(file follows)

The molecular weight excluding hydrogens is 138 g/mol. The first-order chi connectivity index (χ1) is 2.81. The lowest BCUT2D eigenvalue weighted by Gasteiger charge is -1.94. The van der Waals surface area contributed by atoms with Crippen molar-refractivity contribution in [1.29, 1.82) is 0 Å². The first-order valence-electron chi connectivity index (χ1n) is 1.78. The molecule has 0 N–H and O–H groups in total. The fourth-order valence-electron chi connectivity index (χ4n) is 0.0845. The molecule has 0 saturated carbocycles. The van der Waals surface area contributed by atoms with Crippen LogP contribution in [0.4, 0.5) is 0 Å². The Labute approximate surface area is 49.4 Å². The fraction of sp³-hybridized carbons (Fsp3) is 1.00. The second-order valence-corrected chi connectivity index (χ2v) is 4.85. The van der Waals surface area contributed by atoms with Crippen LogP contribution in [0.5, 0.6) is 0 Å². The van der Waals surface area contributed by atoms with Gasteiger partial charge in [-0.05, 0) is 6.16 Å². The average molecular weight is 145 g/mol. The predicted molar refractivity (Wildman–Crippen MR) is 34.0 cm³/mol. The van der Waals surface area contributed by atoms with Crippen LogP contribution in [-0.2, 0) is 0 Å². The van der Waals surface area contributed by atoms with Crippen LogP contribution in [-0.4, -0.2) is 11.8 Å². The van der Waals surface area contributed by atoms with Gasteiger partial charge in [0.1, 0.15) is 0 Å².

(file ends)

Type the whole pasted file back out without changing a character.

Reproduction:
The molecular weight excluding hydrogens is 138 g/mol. The first-order chi connectivity index (χ1) is 2.81. The lowest BCUT2D eigenvalue weighted by Gasteiger charge is -1.94. The van der Waals surface area contributed by atoms with Crippen molar-refractivity contribution in [1.29, 1.82) is 0 Å². The first-order valence-electron chi connectivity index (χ1n) is 1.78. The molecule has 0 N–H and O–H groups in total. The fourth-order valence-electron chi connectivity index (χ4n) is 0.0845. The molecule has 0 saturated carbocycles. The van der Waals surface area contributed by atoms with Crippen LogP contribution in [0.4, 0.5) is 0 Å². The Labute approximate surface area is 49.4 Å². The fraction of sp³-hybridized carbons (Fsp3) is 1.00. The second-order valence-corrected chi connectivity index (χ2v) is 4.85. The van der Waals surface area contributed by atoms with Crippen LogP contribution in [0.5, 0.6) is 0 Å². The van der Waals surface area contributed by atoms with Gasteiger partial charge in [-0.05, 0) is 6.16 Å². The average molecular weight is 145 g/mol. The predicted molar refractivity (Wildman–Crippen MR) is 34.0 cm³/mol. The van der Waals surface area contributed by atoms with Crippen LogP contribution in [-0.2, 0) is 0 Å². The van der Waals surface area contributed by atoms with Crippen LogP contribution in [-0.4, -0.2) is 11.8 Å². The van der Waals surface area contributed by atoms with Gasteiger partial charge in [0.1, 0.15) is 0 Å².